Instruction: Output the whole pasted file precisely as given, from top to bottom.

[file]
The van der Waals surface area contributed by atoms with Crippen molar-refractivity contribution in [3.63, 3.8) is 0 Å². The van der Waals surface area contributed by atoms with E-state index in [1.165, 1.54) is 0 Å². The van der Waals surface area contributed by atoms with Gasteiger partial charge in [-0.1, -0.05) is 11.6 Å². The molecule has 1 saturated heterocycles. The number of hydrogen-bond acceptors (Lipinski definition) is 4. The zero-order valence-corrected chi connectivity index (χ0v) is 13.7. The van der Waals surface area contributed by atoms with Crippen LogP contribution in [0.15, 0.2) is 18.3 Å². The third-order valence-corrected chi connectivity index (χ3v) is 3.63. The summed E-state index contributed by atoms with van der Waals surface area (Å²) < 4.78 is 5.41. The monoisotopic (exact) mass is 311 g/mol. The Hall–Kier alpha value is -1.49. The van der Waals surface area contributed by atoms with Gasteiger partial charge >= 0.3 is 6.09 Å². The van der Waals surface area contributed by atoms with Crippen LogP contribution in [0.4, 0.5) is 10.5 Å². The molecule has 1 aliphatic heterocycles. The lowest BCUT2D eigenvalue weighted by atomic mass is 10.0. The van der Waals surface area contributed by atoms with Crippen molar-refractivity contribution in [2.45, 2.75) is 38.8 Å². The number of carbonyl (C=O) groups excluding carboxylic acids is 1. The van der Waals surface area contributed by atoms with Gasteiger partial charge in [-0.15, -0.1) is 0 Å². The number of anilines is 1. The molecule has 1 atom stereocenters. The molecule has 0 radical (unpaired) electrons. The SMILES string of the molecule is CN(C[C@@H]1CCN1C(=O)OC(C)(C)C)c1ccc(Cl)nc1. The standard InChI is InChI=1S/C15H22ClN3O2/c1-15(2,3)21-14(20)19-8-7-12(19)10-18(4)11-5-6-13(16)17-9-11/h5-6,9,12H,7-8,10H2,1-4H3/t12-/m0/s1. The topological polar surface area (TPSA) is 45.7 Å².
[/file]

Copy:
The van der Waals surface area contributed by atoms with Crippen molar-refractivity contribution in [3.63, 3.8) is 0 Å². The van der Waals surface area contributed by atoms with E-state index in [1.165, 1.54) is 0 Å². The van der Waals surface area contributed by atoms with Gasteiger partial charge in [-0.1, -0.05) is 11.6 Å². The molecule has 1 saturated heterocycles. The number of hydrogen-bond acceptors (Lipinski definition) is 4. The zero-order valence-corrected chi connectivity index (χ0v) is 13.7. The van der Waals surface area contributed by atoms with Crippen LogP contribution in [0.15, 0.2) is 18.3 Å². The third-order valence-corrected chi connectivity index (χ3v) is 3.63. The summed E-state index contributed by atoms with van der Waals surface area (Å²) < 4.78 is 5.41. The monoisotopic (exact) mass is 311 g/mol. The Hall–Kier alpha value is -1.49. The van der Waals surface area contributed by atoms with Gasteiger partial charge >= 0.3 is 6.09 Å². The van der Waals surface area contributed by atoms with Crippen LogP contribution in [0.4, 0.5) is 10.5 Å². The molecule has 1 aliphatic heterocycles. The lowest BCUT2D eigenvalue weighted by atomic mass is 10.0. The van der Waals surface area contributed by atoms with Crippen molar-refractivity contribution in [2.45, 2.75) is 38.8 Å². The number of carbonyl (C=O) groups excluding carboxylic acids is 1. The van der Waals surface area contributed by atoms with Gasteiger partial charge in [-0.15, -0.1) is 0 Å². The number of anilines is 1. The molecule has 1 atom stereocenters. The molecule has 0 radical (unpaired) electrons. The SMILES string of the molecule is CN(C[C@@H]1CCN1C(=O)OC(C)(C)C)c1ccc(Cl)nc1. The standard InChI is InChI=1S/C15H22ClN3O2/c1-15(2,3)21-14(20)19-8-7-12(19)10-18(4)11-5-6-13(16)17-9-11/h5-6,9,12H,7-8,10H2,1-4H3/t12-/m0/s1. The topological polar surface area (TPSA) is 45.7 Å².